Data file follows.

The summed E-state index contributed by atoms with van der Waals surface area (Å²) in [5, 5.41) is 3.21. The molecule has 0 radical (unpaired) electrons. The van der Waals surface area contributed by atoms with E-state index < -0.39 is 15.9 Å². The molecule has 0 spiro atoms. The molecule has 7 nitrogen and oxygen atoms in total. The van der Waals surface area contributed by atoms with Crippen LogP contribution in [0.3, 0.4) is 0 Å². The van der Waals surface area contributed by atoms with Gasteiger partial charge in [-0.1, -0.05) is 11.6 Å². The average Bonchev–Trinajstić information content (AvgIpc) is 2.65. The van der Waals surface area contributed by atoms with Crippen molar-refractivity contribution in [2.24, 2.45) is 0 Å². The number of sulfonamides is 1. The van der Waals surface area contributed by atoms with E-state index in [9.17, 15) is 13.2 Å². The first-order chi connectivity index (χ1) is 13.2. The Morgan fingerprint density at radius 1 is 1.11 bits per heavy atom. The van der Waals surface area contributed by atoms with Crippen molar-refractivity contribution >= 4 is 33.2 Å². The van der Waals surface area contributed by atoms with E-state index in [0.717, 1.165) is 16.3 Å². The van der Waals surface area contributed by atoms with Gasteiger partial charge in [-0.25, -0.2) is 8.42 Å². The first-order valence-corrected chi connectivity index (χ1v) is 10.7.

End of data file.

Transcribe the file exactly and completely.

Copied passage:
The summed E-state index contributed by atoms with van der Waals surface area (Å²) in [5, 5.41) is 3.21. The molecule has 0 radical (unpaired) electrons. The van der Waals surface area contributed by atoms with E-state index < -0.39 is 15.9 Å². The molecule has 0 spiro atoms. The molecule has 7 nitrogen and oxygen atoms in total. The van der Waals surface area contributed by atoms with Crippen LogP contribution in [0.3, 0.4) is 0 Å². The van der Waals surface area contributed by atoms with Gasteiger partial charge in [-0.1, -0.05) is 11.6 Å². The average Bonchev–Trinajstić information content (AvgIpc) is 2.65. The van der Waals surface area contributed by atoms with Crippen molar-refractivity contribution in [2.24, 2.45) is 0 Å². The number of sulfonamides is 1. The van der Waals surface area contributed by atoms with E-state index in [9.17, 15) is 13.2 Å². The first-order chi connectivity index (χ1) is 13.2. The Morgan fingerprint density at radius 1 is 1.11 bits per heavy atom. The van der Waals surface area contributed by atoms with Crippen molar-refractivity contribution >= 4 is 33.2 Å². The van der Waals surface area contributed by atoms with E-state index in [0.717, 1.165) is 16.3 Å². The van der Waals surface area contributed by atoms with Gasteiger partial charge in [-0.25, -0.2) is 8.42 Å². The first-order valence-corrected chi connectivity index (χ1v) is 10.7.